It is unfathomable in every sense. It is unfathomable in the loss of life, the numbers of the dead that continue to climb by the day, and in the numbers of the missing, who by all rights ought to have been home by now. It is unfathomable in the loss of property, with Christchurch's most iconic heritage buildings, the ones that give the city its heart and its soul, lying in ruins. And it is unfathomable in the economic impact and the scale of recovery the tragedy will demand of us, with insurers putting estimates as high as $16 billion to rebuild.
As in the first quake, technology played a key role as events unfolded. My husband and I are in the States, have been since before the quake. We are suffering from an unbearable emotional cocktail encompassing grief, relief, rage, and impotence. Twitter, texting, and the Internet are our feeble virtual lifelines to our loved ones. I have retweeted messages from people trapped in hotel rooms and people desperate for information about sisters, mothers, friends; within hours, Google had set up a database of the missing and accounted for. On TV, we watched a man receive a phone call from his wife, pinned under the rubble; his frantic yells gave search and rescue teams critical information about where to dig for the living.
Last year, Jack Dorsey commented on how Twitter got its name: "we came across the word 'twitter,' and it was just perfect. The definition was 'a short burst of inconsequential information' ...and that's exactly what the product was." Jack, I hope you're listening: in Iran, in Egypt, and now in Christchurch, your invention has become phenomenally consequential. Thank you.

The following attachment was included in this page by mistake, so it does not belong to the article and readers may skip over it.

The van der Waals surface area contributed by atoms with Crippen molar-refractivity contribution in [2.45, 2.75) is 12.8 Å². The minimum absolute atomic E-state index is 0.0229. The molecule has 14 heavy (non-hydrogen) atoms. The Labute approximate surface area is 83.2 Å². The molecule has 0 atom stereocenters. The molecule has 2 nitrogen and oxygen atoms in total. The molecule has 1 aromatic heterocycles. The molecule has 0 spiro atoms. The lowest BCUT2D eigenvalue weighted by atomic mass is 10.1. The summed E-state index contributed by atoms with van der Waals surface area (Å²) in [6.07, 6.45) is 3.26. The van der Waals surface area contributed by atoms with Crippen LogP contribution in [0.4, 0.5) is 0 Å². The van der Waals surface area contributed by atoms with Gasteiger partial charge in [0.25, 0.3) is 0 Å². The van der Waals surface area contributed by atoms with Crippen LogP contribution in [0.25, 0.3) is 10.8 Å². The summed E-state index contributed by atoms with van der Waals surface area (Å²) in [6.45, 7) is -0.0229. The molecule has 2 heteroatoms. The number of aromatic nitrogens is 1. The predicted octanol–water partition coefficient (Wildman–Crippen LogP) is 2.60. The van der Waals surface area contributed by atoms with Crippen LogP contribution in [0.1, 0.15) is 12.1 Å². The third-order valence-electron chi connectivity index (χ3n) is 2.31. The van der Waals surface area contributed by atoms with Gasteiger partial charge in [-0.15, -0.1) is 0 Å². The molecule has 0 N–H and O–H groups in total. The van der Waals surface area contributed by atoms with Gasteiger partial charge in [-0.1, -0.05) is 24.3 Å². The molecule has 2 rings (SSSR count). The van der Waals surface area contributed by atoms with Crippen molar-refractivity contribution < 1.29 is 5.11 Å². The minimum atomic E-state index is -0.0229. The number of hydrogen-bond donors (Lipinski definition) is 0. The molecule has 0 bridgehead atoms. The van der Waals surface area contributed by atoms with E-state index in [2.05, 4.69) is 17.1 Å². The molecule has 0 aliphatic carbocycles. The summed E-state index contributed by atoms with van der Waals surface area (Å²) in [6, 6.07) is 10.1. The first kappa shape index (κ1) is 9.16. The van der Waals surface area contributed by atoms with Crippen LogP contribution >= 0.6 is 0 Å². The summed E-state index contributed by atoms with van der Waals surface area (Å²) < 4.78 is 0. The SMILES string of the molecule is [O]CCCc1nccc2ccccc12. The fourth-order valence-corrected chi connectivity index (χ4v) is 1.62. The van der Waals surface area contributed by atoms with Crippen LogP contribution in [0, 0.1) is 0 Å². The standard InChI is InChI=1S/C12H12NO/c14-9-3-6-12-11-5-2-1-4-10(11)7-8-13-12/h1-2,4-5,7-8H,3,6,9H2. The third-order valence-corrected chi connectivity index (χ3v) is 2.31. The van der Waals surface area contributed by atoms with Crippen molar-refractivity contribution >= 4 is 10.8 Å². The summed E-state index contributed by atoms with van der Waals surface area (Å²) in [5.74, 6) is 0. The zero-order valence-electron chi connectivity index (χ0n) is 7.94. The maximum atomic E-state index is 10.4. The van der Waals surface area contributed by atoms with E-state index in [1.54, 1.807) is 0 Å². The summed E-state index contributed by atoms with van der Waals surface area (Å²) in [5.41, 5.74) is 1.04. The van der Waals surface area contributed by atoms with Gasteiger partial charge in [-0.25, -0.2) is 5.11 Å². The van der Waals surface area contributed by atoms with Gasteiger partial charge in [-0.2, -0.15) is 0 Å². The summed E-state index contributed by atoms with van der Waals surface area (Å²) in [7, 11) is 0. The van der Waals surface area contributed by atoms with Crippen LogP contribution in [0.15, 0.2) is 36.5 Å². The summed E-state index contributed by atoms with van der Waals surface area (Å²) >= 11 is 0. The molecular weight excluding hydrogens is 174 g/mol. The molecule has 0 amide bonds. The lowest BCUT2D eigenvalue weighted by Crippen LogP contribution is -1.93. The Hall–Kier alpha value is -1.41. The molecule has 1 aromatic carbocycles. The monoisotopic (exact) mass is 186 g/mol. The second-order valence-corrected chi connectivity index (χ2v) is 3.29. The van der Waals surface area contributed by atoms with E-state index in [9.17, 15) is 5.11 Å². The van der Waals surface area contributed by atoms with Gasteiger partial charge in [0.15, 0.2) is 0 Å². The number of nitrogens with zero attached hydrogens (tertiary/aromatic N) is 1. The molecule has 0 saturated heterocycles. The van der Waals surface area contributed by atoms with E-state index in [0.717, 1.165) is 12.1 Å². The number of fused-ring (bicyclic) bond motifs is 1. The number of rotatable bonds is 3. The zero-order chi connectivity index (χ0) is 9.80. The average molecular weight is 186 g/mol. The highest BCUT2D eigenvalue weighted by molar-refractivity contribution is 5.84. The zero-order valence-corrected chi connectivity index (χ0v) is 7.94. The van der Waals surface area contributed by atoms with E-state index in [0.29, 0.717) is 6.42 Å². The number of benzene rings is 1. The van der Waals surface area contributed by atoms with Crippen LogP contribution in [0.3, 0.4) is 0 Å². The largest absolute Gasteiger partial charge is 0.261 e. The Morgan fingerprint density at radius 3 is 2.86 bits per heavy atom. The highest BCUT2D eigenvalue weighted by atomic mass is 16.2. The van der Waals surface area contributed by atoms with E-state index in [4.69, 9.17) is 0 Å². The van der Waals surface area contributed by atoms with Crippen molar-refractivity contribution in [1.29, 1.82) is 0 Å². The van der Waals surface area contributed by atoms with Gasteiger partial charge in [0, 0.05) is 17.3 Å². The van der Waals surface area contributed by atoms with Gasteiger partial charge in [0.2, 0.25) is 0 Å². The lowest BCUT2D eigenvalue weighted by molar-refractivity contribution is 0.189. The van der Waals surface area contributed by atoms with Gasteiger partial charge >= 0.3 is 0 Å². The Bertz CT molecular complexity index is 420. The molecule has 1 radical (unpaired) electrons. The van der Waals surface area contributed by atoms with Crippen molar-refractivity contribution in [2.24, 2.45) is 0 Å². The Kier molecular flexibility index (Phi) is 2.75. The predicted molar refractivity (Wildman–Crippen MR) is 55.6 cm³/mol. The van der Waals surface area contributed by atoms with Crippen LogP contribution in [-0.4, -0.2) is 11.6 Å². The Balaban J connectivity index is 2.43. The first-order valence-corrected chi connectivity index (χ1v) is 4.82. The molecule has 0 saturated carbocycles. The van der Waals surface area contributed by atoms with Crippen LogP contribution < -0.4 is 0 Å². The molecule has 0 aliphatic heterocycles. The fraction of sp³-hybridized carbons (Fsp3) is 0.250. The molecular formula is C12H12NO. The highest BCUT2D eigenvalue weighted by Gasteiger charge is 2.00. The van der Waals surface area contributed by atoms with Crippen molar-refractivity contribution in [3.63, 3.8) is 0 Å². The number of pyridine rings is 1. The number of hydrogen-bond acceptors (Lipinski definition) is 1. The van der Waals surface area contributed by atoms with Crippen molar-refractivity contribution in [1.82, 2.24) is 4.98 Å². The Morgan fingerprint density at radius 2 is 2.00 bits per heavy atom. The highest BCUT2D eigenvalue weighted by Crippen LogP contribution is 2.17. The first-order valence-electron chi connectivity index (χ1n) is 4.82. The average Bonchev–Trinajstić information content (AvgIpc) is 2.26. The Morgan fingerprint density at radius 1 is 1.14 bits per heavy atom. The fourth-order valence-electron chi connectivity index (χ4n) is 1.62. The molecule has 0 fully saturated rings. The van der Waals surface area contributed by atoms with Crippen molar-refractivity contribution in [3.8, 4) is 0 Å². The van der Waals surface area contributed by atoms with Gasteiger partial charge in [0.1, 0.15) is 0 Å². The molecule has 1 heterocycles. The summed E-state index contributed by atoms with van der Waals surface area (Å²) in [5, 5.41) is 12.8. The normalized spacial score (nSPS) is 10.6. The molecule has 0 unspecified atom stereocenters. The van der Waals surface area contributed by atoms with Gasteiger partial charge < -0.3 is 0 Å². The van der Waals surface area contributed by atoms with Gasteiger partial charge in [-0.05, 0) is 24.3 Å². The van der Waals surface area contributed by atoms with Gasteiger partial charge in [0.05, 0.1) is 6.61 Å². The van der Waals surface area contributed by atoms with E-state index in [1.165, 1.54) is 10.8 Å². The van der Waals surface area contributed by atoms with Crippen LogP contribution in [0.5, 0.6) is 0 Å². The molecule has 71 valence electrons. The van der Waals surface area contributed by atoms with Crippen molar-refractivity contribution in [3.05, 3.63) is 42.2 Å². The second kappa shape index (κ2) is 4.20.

Between September and now, Christchurch has experienced over 4,000 aftershocks, and I have come to the conclusion that an earthquake is the most psychologically devastating kind of natural disaster. It messes with everything we know about the way the world works, starting with the most basic thing that we all learn right from the start: that the ground is solid. You can rely on it to stay still. This fundamental concept is reflected in our language: we say a person is "rock-solid" when we know we can trust them; they are "grounded," or at least their feet are on the ground. But in Christchurch, the ground betrays us. It may no longer be a desirable place on which to locate your feet.
And to complete the reversal of our elemental reference points, being in the cloud -- formerly the domain of ditzy types -- is now seen as a sign of stability. A local IT company sent out a calming post-earthquake update, saying, "[W]e want to assure each of our clients that their information is backed up in the 'cloud' on secure overseas servers." Please don't worry, they're saying; your data is not stored on this unstable ground.
So here we sit, turned upside down. A large portion of our central business district is either demolished or will need to be. Our infrastructure will need to be overhauled and our housing stock replenished. And our broken hearts will need mending. But make no mistake: mend them we will. The world may have upended and the cloud may be the new ground, but there is no rubble big enough to crush our spirit.
We are grateful to you for your kind words, for your messages of support, and for the solidarity the world has expressed with the people of Christchurch. If you are inclined to help, you can donate via the Red Cross. And if you have a message for us, feel free to tweet it using #eqnz. Believe me, people are reading.